Impact conferences are thick on the ground at the moment, a testimony to how topical an issue social impact has become for the voluntary sector. SOCAP11 in San Francisco prominently included discussions on social impact and social impact investing; the publishers of UK voluntary sector magazine Third Sector ran a 300-person conference on the issue earlier in the month in London, supported by New Philanthropy Capital; and the European Venture Philanthropy Association’s upcoming conference in Turin includes a number of sessions on social impact.
With all of these events taking place, the Social Impact Analysts Association (SIAA)’s upcoming launch in December might seem a bit excessive. However, SIAA’s launch is being designed a bit differently.
SIAA is a new professional association focused explicitly on supporting and connecting social impact analysts worldwide. By this we mean those who assess, measure and analyse the social impact generated by the activities of the non-profit sector – be it an individual charity, a funding body or a consortium of different organizations working jointly towards the same goals. In keeping with our international ambitions, we are starting up with seed funding from the Adessium Foundation in the Netherlands, the Bertelsmann Foundation in Germany, New Philanthropy Capital in the UK, and the German branch of PricewaterhouseCoopers.
SIAA’s launch is being developed as an ‘unconference’ – that is, a series of workshops in which attendees define and agree some of the most pressing problems we face in practising social impact analysis; identify ways that SIAA and others can help address these issues, for instance through working groups, bespoke research or partnership working between existing initiatives; and finally commit to working towards these solutions together.
We are doing this for two reasons. First, we’d like to create a setting in which participants can genuinely interact with others and learn something new. For all the networking at the buffet tables and the many panel discussions at your average conference, the reality is that plenary sessions aren’t particularly conducive to engaging with the content or promoting in-depth conversations between participants, particularly if English isn’t their first language. The sound is tinny, you’re sitting too far back to see the Powerpoint, and you get passed over for questions.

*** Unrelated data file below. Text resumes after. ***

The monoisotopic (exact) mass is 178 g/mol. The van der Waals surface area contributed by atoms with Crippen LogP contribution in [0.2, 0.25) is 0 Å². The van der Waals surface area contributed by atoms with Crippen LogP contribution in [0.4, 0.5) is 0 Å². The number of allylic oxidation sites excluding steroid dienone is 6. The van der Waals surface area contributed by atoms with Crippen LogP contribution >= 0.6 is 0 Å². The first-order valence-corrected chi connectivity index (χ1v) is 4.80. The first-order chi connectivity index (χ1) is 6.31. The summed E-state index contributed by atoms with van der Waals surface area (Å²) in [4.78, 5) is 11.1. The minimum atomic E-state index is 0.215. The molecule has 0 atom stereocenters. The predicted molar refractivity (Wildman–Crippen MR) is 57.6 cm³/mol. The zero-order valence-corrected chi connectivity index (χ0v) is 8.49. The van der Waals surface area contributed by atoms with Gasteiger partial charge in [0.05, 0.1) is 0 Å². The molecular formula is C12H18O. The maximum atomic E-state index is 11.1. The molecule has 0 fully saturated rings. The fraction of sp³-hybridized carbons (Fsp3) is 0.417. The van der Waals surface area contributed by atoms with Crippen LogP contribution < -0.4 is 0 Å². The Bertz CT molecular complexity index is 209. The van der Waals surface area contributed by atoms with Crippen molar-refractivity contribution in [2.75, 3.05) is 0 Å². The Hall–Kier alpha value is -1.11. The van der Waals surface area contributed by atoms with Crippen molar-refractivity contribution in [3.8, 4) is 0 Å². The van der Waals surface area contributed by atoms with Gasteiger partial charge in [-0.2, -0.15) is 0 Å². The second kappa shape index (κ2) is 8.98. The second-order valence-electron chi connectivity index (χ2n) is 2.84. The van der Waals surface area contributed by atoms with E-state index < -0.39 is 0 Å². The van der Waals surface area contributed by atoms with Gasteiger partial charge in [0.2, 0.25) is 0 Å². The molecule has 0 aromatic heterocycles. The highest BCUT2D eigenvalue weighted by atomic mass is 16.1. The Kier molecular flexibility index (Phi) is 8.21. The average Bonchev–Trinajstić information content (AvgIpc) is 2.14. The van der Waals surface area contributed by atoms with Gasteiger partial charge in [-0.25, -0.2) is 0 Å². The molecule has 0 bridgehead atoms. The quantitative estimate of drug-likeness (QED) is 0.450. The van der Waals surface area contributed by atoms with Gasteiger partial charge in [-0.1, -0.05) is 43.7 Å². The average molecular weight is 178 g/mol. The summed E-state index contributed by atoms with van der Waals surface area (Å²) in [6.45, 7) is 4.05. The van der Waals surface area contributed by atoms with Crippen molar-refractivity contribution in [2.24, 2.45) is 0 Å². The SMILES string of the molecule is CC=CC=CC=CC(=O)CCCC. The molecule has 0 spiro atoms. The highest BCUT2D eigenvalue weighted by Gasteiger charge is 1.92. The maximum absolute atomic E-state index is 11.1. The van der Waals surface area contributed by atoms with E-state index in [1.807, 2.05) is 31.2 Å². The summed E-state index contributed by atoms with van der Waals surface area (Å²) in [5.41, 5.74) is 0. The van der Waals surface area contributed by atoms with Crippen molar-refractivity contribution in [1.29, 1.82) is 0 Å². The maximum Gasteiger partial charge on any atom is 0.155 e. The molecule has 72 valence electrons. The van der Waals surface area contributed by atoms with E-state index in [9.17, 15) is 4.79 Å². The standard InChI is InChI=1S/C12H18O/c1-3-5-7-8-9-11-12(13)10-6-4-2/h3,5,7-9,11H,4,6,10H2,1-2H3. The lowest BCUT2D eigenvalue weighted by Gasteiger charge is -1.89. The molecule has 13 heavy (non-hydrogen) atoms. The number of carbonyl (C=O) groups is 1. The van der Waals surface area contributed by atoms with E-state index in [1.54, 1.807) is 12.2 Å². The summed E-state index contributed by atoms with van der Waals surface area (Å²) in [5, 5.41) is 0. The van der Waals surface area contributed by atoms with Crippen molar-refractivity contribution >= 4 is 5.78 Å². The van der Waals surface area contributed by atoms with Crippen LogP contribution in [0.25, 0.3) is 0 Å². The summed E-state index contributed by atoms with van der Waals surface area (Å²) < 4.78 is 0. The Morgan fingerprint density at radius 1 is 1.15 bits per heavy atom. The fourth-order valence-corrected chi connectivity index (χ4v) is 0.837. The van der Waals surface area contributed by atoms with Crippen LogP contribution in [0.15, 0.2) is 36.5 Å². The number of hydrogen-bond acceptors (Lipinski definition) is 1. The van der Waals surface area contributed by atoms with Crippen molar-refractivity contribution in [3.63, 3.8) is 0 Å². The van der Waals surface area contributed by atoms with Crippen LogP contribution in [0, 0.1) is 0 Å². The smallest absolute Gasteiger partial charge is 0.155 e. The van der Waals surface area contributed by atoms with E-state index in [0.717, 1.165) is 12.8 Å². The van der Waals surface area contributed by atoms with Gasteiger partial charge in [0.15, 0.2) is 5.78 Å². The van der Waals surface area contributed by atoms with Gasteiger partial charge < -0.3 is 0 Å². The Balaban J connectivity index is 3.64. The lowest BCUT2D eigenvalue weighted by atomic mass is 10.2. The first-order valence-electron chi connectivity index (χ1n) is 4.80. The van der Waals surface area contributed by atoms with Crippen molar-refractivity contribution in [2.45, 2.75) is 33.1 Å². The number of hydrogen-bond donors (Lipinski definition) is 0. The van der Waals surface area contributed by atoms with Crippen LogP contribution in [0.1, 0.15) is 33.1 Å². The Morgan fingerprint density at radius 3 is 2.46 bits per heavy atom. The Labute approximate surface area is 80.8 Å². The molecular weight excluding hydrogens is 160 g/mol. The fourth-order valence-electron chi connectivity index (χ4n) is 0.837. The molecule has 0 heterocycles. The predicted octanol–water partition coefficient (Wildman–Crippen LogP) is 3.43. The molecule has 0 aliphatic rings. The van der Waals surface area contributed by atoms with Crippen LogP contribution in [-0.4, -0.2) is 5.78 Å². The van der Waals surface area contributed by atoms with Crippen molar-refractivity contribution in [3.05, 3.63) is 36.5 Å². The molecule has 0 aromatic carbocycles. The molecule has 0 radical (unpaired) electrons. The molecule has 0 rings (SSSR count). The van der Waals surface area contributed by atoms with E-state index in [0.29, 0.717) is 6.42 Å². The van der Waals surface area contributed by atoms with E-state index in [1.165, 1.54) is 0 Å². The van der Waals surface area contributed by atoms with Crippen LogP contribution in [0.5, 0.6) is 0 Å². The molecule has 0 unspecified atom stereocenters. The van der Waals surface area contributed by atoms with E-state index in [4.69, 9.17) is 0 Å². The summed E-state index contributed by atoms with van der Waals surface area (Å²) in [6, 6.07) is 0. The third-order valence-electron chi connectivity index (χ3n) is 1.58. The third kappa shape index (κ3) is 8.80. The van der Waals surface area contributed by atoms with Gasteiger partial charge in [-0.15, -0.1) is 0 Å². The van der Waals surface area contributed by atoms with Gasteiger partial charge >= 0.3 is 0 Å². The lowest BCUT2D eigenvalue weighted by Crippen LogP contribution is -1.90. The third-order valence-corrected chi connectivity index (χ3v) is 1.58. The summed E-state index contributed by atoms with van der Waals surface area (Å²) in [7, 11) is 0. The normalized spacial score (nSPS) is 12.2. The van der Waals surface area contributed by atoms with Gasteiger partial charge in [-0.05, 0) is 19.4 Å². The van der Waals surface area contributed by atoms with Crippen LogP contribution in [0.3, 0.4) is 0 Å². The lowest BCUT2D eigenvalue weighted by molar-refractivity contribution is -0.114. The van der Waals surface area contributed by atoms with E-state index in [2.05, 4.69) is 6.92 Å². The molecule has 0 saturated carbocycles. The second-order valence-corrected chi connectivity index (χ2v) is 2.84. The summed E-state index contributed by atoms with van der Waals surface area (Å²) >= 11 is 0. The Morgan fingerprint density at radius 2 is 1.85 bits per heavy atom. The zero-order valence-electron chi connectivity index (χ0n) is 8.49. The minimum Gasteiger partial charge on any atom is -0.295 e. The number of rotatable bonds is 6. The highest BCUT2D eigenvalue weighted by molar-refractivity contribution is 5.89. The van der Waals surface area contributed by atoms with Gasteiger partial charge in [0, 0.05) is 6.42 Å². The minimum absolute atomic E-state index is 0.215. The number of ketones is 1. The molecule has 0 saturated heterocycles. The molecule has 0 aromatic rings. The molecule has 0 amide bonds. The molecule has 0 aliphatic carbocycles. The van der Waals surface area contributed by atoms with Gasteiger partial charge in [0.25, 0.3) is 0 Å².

Second, we want those who attend to genuinely help shape the day’s agenda. This is because our members are SIAA – we may convene the launch, but the social impact analysts, evaluators, funders, philanthropy advisers and academics who attend the event are the real brains behind the association. They are the ones with the experience and expertise to define what good practice of social impact analysis looks like, internationally and across different sectors.
In short, SIAA’s launch is an opportunity for our members and those interested in social impact analysis to shape SIAA’s work based on what is important to them. It’s also a chance for SIAA to sit at the table with our stakeholders and – fittingly enough for an organization focused on social impact – to both listen to what they say and put their needs at the heart of the services we offer.
The SIAA launch will take place on Thursday 1 December in central London. Full details of the event can be found here: http://siaassociation.org/events/annual-conference-2011/.
Updates and info available via hashtag #SIAAlaunch
Claire Coulier is leading on the development of SIIA.
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